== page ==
Emergency room diversions causing backlogs at Grand Falls-Windsor hospital

·2 min read
Dr. Jared Butler, Central Health's medical director of primary care, says temporary closure of an emergency room is often a worst case scenario.  (Katie Breen/CBC - image credit)
Dr. Jared Butler, Central Health's medical director of primary care, says temporary closure of an emergency room is often a worst case scenario. (Katie Breen/CBC - image credit)
Katie Breen/CBC
Katie Breen/CBC

Emergency room closures across central Newfoundland are funnelling patients to the larger hospital in Grand Falls-Windsor, leading to delays for ambulances and longer wait times for care.

Emergency rooms at the Connaigre Peninsula Health Centre, Baie Verte Peninsula Health Centre and Green Bay Community Health Centre all faced temporary closures or diversions this week, forcing some patients to travel to the ER Grand Falls-Windsor.

As a result of more people needing care at the facility, reports on social media suggested multiple ambulances were parked outside the hospital waiting to offload patients due to a lack of available beds.

Dr. Jared Butler, Central Health's medical director of primary care, said that although the health authority tries to keep diversions to a minimum, it's usually a worst case scenario.

"It's happened intermittently in recent times, and it absolutely is something we don't want to see happen on a day-to-day basis for our staff," Butler told CBC News Friday.

Butler said beds at the hospital are available, but the number varies based on how many people move through the emergency room. He said there are both high-pressure and low-pressure times, but noted the hospital has seen more high-pressure points in recent weeks.

If the emergency room begins to fill beyond capacity, Butler said Central Health is prepared to find ways to mitigate the impact.

CBC
CBC

"That could be transferring patients to other facilities where there is capacity, trying to create capacity within the building as well, and also utilizing other support mechanisms," he said. "Like our health hubs, like our virtual emergency rooms and some support services we have in the community."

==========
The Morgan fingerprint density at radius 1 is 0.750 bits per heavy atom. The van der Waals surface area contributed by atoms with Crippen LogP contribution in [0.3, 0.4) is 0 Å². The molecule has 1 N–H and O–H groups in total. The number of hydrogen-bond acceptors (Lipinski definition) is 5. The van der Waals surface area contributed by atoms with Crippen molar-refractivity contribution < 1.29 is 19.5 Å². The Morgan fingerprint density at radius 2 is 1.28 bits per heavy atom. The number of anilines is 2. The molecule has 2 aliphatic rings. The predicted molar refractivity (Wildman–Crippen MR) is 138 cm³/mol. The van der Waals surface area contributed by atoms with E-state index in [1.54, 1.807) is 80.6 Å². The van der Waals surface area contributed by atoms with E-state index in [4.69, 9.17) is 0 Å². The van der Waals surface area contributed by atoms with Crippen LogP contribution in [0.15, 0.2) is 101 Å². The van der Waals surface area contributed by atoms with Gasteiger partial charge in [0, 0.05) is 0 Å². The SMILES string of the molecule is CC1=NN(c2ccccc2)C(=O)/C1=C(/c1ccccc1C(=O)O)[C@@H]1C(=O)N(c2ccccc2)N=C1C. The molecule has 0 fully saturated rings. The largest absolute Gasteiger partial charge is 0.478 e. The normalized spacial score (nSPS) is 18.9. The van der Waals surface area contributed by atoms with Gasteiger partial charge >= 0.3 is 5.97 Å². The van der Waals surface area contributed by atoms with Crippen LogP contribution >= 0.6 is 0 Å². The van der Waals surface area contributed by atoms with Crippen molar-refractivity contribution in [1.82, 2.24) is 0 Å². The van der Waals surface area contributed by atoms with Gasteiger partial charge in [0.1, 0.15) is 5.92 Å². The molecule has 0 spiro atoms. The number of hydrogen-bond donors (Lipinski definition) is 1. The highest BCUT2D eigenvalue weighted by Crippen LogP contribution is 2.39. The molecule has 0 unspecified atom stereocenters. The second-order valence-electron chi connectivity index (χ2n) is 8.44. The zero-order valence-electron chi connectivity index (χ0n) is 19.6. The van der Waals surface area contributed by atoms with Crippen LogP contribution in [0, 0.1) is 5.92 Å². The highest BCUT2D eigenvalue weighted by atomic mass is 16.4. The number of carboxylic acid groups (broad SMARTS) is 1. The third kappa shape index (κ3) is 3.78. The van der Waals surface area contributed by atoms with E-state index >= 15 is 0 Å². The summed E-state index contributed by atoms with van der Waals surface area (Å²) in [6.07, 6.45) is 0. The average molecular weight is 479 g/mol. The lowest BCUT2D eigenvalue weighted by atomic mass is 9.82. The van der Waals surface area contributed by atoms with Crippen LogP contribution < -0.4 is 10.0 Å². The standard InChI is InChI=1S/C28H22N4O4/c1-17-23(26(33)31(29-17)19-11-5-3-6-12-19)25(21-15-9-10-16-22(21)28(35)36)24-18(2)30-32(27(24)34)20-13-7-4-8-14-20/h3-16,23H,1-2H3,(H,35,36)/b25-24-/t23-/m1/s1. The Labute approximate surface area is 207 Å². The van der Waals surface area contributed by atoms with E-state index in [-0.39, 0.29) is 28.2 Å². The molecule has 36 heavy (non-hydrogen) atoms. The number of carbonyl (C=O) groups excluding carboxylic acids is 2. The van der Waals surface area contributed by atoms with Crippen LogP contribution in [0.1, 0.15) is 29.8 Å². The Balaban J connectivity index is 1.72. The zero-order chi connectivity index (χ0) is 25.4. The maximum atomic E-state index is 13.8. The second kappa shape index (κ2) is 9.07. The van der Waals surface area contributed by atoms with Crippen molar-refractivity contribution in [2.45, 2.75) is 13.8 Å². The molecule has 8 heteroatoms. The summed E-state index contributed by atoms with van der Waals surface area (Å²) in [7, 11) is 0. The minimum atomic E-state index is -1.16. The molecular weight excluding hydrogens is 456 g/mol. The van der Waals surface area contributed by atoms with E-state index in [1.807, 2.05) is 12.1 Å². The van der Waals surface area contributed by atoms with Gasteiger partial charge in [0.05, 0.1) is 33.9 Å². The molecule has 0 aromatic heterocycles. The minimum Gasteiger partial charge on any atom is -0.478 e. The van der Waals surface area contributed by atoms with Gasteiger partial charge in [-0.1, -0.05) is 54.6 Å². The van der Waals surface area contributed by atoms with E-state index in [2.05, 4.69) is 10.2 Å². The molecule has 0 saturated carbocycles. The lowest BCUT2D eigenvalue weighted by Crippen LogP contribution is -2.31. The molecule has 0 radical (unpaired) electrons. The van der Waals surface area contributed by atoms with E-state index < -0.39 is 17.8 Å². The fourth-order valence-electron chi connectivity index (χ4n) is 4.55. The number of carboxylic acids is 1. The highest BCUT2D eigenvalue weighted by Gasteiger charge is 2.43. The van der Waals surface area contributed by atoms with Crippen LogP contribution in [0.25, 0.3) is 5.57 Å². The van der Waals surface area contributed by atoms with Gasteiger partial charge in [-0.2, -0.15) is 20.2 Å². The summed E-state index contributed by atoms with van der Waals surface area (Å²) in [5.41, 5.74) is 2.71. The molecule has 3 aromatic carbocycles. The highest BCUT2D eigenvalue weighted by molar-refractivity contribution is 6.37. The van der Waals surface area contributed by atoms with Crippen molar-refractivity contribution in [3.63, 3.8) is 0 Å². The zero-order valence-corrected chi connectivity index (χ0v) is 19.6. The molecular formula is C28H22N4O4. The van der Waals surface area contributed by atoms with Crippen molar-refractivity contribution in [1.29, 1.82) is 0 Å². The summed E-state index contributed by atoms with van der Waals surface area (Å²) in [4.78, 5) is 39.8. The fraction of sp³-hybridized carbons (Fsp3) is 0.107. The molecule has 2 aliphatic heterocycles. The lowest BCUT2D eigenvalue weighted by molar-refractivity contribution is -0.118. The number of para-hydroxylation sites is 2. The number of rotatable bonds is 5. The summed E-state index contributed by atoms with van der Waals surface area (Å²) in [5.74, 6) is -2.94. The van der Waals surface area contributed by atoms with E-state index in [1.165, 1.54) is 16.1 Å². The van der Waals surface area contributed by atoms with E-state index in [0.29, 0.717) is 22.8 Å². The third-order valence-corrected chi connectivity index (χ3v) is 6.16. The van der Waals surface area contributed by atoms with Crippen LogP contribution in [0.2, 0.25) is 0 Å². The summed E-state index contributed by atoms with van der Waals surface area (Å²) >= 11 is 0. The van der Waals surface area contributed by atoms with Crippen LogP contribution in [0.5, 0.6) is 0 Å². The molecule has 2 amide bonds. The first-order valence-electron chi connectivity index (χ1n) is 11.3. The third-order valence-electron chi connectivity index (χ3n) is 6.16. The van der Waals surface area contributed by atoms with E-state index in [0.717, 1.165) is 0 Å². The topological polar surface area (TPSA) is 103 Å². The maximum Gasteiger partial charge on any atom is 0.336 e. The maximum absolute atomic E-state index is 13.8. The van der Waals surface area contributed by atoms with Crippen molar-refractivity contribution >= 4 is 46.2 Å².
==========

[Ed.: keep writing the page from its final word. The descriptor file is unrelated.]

Limiting offloading delays for ambulances is of particular importance, Butler said, as patients who need them often require more urgent care. Butler said the health-care transportation system works best when people can get treatment in a facility as close to them as possible.

"You do not want to have the ambulance there any longer than necessary. That's why we look at ways to move patients through the system as fast as possible," he said. "Trying to limit offload delays is important for us."

If a clinic is temporary closed or diverted, Butler said the health authority does have tools outside the emergency room, including virtual emergency rooms and collaborative health clinics.

"They are new, people are not used to this model, and of course a lot of education needs to come into this," Butler said. "Experience with the system and understanding that this model can work to support you in your time of need."

Read more from CBC Newfoundland and Labrador

Our goal is to create a safe and engaging place for users to connect over interests and passions. In order to improve our community experience, we are temporarily suspending article commenting